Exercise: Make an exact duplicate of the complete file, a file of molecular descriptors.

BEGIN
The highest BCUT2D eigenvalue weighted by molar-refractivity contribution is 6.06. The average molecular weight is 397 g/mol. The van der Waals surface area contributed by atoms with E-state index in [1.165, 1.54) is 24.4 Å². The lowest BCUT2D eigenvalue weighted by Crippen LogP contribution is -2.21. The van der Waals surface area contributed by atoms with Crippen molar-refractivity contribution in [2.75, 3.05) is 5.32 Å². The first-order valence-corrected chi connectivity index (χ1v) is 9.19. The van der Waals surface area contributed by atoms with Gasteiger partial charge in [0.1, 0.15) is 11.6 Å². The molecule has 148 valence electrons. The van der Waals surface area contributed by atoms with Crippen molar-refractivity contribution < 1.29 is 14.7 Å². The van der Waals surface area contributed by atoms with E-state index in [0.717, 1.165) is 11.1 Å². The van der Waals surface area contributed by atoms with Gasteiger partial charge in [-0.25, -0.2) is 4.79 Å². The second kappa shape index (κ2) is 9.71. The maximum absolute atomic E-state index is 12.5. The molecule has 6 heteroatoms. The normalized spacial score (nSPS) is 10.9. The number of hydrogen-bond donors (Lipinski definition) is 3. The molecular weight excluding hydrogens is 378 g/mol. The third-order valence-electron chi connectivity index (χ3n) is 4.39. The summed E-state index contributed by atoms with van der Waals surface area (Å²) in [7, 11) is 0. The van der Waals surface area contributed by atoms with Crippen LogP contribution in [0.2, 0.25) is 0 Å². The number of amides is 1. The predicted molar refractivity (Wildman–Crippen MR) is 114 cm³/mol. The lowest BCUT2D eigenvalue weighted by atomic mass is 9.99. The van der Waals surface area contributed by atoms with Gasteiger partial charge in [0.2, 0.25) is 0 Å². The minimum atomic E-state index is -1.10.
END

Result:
The highest BCUT2D eigenvalue weighted by molar-refractivity contribution is 6.06. The average molecular weight is 397 g/mol. The van der Waals surface area contributed by atoms with E-state index in [1.165, 1.54) is 24.4 Å². The lowest BCUT2D eigenvalue weighted by Crippen LogP contribution is -2.21. The van der Waals surface area contributed by atoms with Crippen molar-refractivity contribution in [2.75, 3.05) is 5.32 Å². The first-order valence-corrected chi connectivity index (χ1v) is 9.19. The van der Waals surface area contributed by atoms with Gasteiger partial charge in [0.1, 0.15) is 11.6 Å². The molecule has 148 valence electrons. The van der Waals surface area contributed by atoms with Crippen molar-refractivity contribution < 1.29 is 14.7 Å². The van der Waals surface area contributed by atoms with E-state index in [0.717, 1.165) is 11.1 Å². The van der Waals surface area contributed by atoms with Gasteiger partial charge in [-0.25, -0.2) is 4.79 Å². The second kappa shape index (κ2) is 9.71. The maximum absolute atomic E-state index is 12.5. The molecule has 6 heteroatoms. The normalized spacial score (nSPS) is 10.9. The number of hydrogen-bond donors (Lipinski definition) is 3. The molecular weight excluding hydrogens is 378 g/mol. The third-order valence-electron chi connectivity index (χ3n) is 4.39. The summed E-state index contributed by atoms with van der Waals surface area (Å²) in [7, 11) is 0. The van der Waals surface area contributed by atoms with Crippen LogP contribution in [0.2, 0.25) is 0 Å². The number of amides is 1. The predicted molar refractivity (Wildman–Crippen MR) is 114 cm³/mol. The lowest BCUT2D eigenvalue weighted by atomic mass is 9.99. The van der Waals surface area contributed by atoms with Gasteiger partial charge in [0.2, 0.25) is 0 Å². The minimum atomic E-state index is -1.10.